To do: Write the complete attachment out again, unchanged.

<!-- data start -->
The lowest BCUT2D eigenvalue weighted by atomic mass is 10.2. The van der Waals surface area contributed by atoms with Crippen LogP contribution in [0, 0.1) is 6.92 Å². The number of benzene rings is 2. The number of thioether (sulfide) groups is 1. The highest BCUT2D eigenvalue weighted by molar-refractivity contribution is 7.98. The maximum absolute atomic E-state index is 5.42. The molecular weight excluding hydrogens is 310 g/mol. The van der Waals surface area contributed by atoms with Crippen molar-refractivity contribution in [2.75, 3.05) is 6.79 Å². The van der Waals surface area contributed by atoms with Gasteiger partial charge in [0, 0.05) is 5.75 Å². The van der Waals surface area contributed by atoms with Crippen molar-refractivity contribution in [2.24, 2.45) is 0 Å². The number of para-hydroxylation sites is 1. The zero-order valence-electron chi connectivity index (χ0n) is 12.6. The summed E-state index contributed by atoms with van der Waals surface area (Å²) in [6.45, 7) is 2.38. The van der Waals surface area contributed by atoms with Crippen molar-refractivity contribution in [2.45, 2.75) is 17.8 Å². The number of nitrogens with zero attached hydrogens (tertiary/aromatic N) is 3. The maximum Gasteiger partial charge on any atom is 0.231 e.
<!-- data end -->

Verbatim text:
The lowest BCUT2D eigenvalue weighted by atomic mass is 10.2. The van der Waals surface area contributed by atoms with Crippen LogP contribution in [0, 0.1) is 6.92 Å². The number of benzene rings is 2. The number of thioether (sulfide) groups is 1. The highest BCUT2D eigenvalue weighted by molar-refractivity contribution is 7.98. The maximum absolute atomic E-state index is 5.42. The molecular weight excluding hydrogens is 310 g/mol. The van der Waals surface area contributed by atoms with Crippen molar-refractivity contribution in [2.75, 3.05) is 6.79 Å². The van der Waals surface area contributed by atoms with Gasteiger partial charge in [0, 0.05) is 5.75 Å². The van der Waals surface area contributed by atoms with Crippen molar-refractivity contribution in [2.24, 2.45) is 0 Å². The number of para-hydroxylation sites is 1. The zero-order valence-electron chi connectivity index (χ0n) is 12.6. The summed E-state index contributed by atoms with van der Waals surface area (Å²) in [6.45, 7) is 2.38. The van der Waals surface area contributed by atoms with Crippen molar-refractivity contribution in [2.45, 2.75) is 17.8 Å². The number of nitrogens with zero attached hydrogens (tertiary/aromatic N) is 3. The maximum Gasteiger partial charge on any atom is 0.231 e.